SteelSeries Apex Pro Mini Keyboard review | Vic B’Stard’s State of Play

SteelSeries has taken the design of its range of Apex keyboards to create a smaller version, the Apex Pro Mini. I check it out this mini marvel.

The SteelSeries Apex Pro Mini turned up with perfect timing. I was in the midst of swapping out the Intel i9 10900K-powered review rig for the Intel i9 12900K equipped PC that I’d been using as a test rig for the last few months. Not a task that I was looking forward to, especially from a continuity of business point of view. The process required the two PC to be operational at once, with two sets of mice and keyboards available.

The Apex Pro Mini is about is about two-thirds of the size of a regular keyboard. It does away with the top line of dedicated function keys. These are all shifted down a row, and accessed using a special key with the SteelSeries logo. Similarly, the tilde key is shared with the escape key. To reduce the width, everything east of the enter key had been removed, with the likes of the print screen, home and page down, etc. integrated into the main keyboard as toggled functions.

The smaller keyboard has all the functionality of its larger brethren, you just need to remember some extra button presses. The absence of the number keypad may be a problem for those that rely on that part of the keyboard, but for most of us, it’s not a problem. The Apex Pro Mini’s smaller footprint made it easy to have at hand as I commenced the tiresome task of duplicating two PCs with limited desk space.

A removable USB Type-A to USB Type-C cable provides the keyboard’s connectivity to devices with a USB Type-A socket. If you’ve got the cable, the keyboard can also be used with devices sporting a USB Type-C socket as well. I successfully used the keyboard on both an Xbox Series X, PlayStation 5, and even my Huawei mobile phone.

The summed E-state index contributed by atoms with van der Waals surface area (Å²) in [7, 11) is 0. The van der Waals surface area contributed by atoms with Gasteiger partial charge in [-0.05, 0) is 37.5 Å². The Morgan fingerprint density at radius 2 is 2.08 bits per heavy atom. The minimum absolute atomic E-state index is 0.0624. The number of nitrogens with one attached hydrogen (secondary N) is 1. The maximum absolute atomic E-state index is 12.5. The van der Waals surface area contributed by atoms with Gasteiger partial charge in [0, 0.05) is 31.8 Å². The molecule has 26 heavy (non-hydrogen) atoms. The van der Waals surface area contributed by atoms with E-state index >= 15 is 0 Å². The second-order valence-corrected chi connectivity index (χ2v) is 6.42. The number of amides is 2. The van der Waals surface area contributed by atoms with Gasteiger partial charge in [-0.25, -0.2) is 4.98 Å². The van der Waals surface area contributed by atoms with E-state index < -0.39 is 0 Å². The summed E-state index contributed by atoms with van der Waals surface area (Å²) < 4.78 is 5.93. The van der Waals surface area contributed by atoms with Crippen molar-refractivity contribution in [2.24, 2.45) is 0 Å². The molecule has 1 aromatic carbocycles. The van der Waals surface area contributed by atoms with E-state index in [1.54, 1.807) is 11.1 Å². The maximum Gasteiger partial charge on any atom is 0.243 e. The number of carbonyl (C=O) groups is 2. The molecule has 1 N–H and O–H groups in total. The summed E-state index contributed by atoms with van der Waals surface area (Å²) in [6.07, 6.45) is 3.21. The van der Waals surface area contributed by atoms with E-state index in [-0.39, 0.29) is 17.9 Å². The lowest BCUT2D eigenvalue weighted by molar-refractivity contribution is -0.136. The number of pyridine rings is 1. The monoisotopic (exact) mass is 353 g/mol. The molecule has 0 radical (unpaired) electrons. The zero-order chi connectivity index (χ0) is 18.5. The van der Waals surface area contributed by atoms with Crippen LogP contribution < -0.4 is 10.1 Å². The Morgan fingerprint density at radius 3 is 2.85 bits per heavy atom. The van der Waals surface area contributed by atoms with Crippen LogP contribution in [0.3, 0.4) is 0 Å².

Unlike other small keyboards with their nondescript “chicklet” keys, the Apex Pro Mini is a mechanical keyboard. The frame is also made of aluminium, giving the keyboard a solid feel. The RGB lighting finished off a very stylish device. Underneath, the keyboard has feet that give players the choice of two angles of adjustment. There’s also a rubber flap that hides a key extraction tool.

The mechanical switches feature magnetic sensors that allow the actuation to be adjusted from 0.4mm to 3.6mm for each individual key. Keys can also be customised for duel actuation, giving each key multiple uses depending on how far they are pressed down. This is some mind-blowing keyboard customisation, particularly for pro players that want to optimise their game with ultra-fast response times.

The keyboard fits into the SteelSeries eco-system via the SteelSeries Engine software. Whereas this was once available as an independent application, it is now part of the SteelSeries GG application. SteelSeries GG requires a free SteelSeries account but is bundled with a lot of other features that you may or may not want. I preferred it when I could just download the Engine module, but others may find GG’s capture and sharing features handy.

The SteelSeries Engine module allows the Apex Pro Mini’s RGB lighting to be customised either from one of the static or animated templates or by setting individual key colours. Key inputs can also be customised, including dual actuation settings.

Despite its size and the lack of a number pad, the keyboard is without compromise. It’s a delight to type on, the mechanical keyboard switches being unmatched in accuracy and responsiveness. Each key press feels just so positive. The keyboard feels sturdy, robust, and looks smart; the customisable RGB lighting gives it the finishing touch.

The Apex Pro Mini would suit either someone that wants an uncompromising keyboard without the footprint or the same for gaming on the go. The keyboard is a perfect accompaniment for a gaming laptop, even if it is a bit weighty. Certainly, now I’ve my desktop PC sorted out the Apex Pro Mini has found a home in my laptop bag. This stylish and well-built mini keyboard is easy to recommend.

Originally published at on July 28, 2022.

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Darren Price

Darren “Vic B’Stard” Price is a technology journalist & game reviewer living in Sydney. He is also a PC system builder, civil engineer & licenced drone pilot.